Why My (Potential) Unicorn is Bigger Than Yours

Or, how to make a $680+ million mistake

I’m going to tell you two stories. The first is about Oliver Peoples, a brand that you’re probably familiar with. Launched in 1987 by founder and creative director Larry Leight, the brand quickly made a name for themselves with their beautiful retro-inspired designs and distinctively Californian aesthetic. They were later acquired by Oakley for $46.7 million. (Oakley was acquired soon thereafter by Luxottica for $2.1 billion.) Not too bad for Oliver Peoples, right?

Now I’m going to tell you about Marchon. You probably haven’t heard of them, but you’ve definitely heard of the brands they make eyewear for — Calvin Klein, Coach, Nike, Oscar de la Renta… The list goes on. In 2008, about two years after Oakley’s acquisition of Oliver Peoples, Marchon was acquired by VSP for $735 million.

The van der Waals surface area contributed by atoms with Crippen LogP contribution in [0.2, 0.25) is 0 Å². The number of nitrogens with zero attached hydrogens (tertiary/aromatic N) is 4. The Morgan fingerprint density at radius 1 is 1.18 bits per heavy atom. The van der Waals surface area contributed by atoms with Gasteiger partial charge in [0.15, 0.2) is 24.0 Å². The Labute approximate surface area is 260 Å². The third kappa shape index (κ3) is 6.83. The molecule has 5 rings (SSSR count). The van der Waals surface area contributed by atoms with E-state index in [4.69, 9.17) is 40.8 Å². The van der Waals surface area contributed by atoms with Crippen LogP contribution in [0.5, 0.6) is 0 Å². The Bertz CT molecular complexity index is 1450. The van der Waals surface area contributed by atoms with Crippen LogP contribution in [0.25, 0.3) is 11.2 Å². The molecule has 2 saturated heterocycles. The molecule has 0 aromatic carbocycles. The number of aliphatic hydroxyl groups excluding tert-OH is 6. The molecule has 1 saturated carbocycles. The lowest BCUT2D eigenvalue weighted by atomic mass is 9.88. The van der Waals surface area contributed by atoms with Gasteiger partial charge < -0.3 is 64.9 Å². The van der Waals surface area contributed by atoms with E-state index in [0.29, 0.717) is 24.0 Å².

I’m telling you this because over the past few months of fundraising for eponym, many investors we met along the way wanted to invest in an Oliver Peoples. We’ve just closed our Series A funding round at $7 million — and if there’s anything I’ve learned in the last few months from this, it’s that some investors simply can’t see the potential of this market. We’re not an Oliver Peoples, or like any direct to consumer business. These are monobrands — and monobrands can only be as big as just that: one single brand. Can you name any consumer brands that have double digit market share in their vertical? I can think of only Nike. We’re a Marchon: a multibrand. We’ve got several incredible brands under our belt, and there’s room for even more.

So thank you to Tenfore Holdings (including Managing Partner Dan Levine, who’s joined our board), Tribeca Venture Partners, RiverPark Ventures, Western Technology Investment for understanding what we’re doing here. We’re doing incredible things with some of the best brands in the world.

One clap, two clap, three clap, forty?

By clapping more or less, you can signal to us which stories really stand out.